February 10 – March 31, 2017
Reception: February 10, 2017
Building a painting: sabotaging purity
Elisabeth Condon begins each canvas by pouring watery paint across its surface, an act that allows the medium to express its physical freedom. The paint runs and spreads on its own volition, creating areas that are at once ground and shape, airily translucent in places, determinate in others. She rhapsodizes about the pours—“they are so perfect in and of themselves”—and yet, Condon finds their truth to materials insufficient to reflect our complicated world.
Following a 6-month artist residency in Shanghai in 2014, Condon began to insert stylized images of birds and flowers into her abstract landscape compositions. Recognizing the importance of decoration in the city’s urbanscape and in classical Chinese painting, she was compelled to revisit the aesthetics of her youth—her mother’s interior decorating obsession. She took as her source materials WASP-y Albert van Luit wallpaper and Greeff fabric patterns, emblems of her family’s suffocating conservatism.
Condon “hates” the birds and flowers’ reference to stifled, feminized, upper class tastes. At the same time, their tasteful ornamentation is her “secret sin.” As both conceptual and visual problems, the images are loaded with implications that sabotage the perfection of the pours. Like Philip Guston’s late-1960s break from pure abstraction, however (Guston: “I got sick and tired of all that Purity!” ), Condon’s attempt to integrate recognizable images with abstraction revels in difficulty, rather than retreating from it.
In Blue Garden (2015), one of Condon’s earliest works to combine these disparate painting methods, the large blooms are cut off halfway at the painting’s edges, as if a whole flower might overwhelm the work. The flowers are painted flatly, in contrast to the sky-blue pour that appears to rise from the background as though to overtake the leaves. The tension in this painting—between abstract/representational, perceptual/recognizable, transparent/opaque, deep/shallow, free/constrained, fluid/dry—exemplifies how Condon tightly calibrates dualities throughout her works. She controls the pours, tilting the canvas by degrees so the paint does not disperse too much. She paints the discernable images so they are not too “tight,” or over-painted, to avoid constraining the works to limited interpretations.
With their gorgeous colors, over-bloomed flowers, and zones of glitter, Condon’s paintings can be judged hastily as pretty, decorative, and not at all serious. Getting lost in their sumptuous painting passages can mask a disdain for references to a specific combination of gender, age, class, and taste. Though decoration symbolizes everything Condon railed against as a young woman, she felt it necessary “to go back in” and reclaim her experience, and to give voice to women whose creative expression has been confined to women’s work.
Condon’s injection of feminine elements into the predominantly male “grand gesture” of large-scale abstract painting manifests a feminist acknowledgment of individual experiences. Recalling Chimamanda Ngozi Adichie’s proclamation, “I have chosen to no longer be apologetic for my femininity,” Condon’s paintings permit birds, flowers, and decoration to sit alongside expressions of angst and tensity, as well as beauty, as part of women’s, and human, experience.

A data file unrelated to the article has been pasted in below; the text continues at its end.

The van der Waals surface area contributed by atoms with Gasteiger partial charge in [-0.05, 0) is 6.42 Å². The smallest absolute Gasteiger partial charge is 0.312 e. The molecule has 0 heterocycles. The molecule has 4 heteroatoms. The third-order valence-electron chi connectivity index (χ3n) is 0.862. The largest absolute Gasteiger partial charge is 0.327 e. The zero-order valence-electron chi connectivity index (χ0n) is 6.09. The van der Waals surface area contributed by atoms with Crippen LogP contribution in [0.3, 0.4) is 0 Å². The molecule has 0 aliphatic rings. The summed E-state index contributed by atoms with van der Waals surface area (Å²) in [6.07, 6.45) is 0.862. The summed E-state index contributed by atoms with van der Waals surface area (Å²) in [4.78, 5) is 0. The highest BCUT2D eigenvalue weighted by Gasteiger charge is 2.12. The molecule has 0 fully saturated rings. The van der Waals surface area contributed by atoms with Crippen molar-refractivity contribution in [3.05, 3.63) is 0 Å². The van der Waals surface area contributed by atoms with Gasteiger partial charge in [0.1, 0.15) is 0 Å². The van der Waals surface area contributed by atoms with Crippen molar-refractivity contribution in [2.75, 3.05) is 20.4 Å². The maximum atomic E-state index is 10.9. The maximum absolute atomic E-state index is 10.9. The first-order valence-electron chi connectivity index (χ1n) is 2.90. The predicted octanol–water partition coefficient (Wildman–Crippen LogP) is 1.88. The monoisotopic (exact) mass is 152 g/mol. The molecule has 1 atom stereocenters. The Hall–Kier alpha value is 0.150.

Seeing America through Chinese painting
The long, horizontal format of Return to Sender (2016) immediately evokes Jackson Pollock’s poured and splattered paintings, but it also calls to mind Chinese scrolls from the Yuan dynasty. Chinese landscape paintings were not simply representations of the natural world but were expressions of the artist’s inner life. A practitioner of Chinese ink painting, Condon has long found the practices of classical Chinese artists a lens through which to view Western painting and also, American culture.
In Return to Sender, a putrid green pour free-flows through the canvas and seeps into a large peony, a symbol of opulence and beauty. Our eye travels, occasionally pausing to take in a rivulet of inky black, or a sweet sparrow, or a swirl of algae-like poured paint, bringing to mind the sense of journey revealed in the unrolling of a Chinese hand scroll. Condon assiduously painted pink and white candy stripes around the pour and remarkably, around all the accidental splashes and drips. As a result, the wallpaper’s cloying stripes appear to solidify but also to asphyxiate the atmospheric pour. By merging the expression of abstract painting with decorative motifs, along with the compressed, symbolically expressive spaces of Chinese landscapes, the pour is no longer simply ethereal background but is, at the same time, bodily freedom, suppressed liberty, and heroic gesture.
This painting was completed after Trump’s victory, which Condon correlates to Khubilai Kahn’s rule of China in the Yuan dynasty. The scholar-painters of that era, Condon relates, refused to participate in the Mongol-controlled government and instead, passed to each other coded landscape paintings, the only form of resistance possible. The kind of subtlety and complexity in those landscapes, she suggests, is what we need to navigate the dangerous insensitivities of the incoming administration. Condon’s paintings operate in this tradition, cultivating nuance and multiplicities of acceptance within a world of extremes.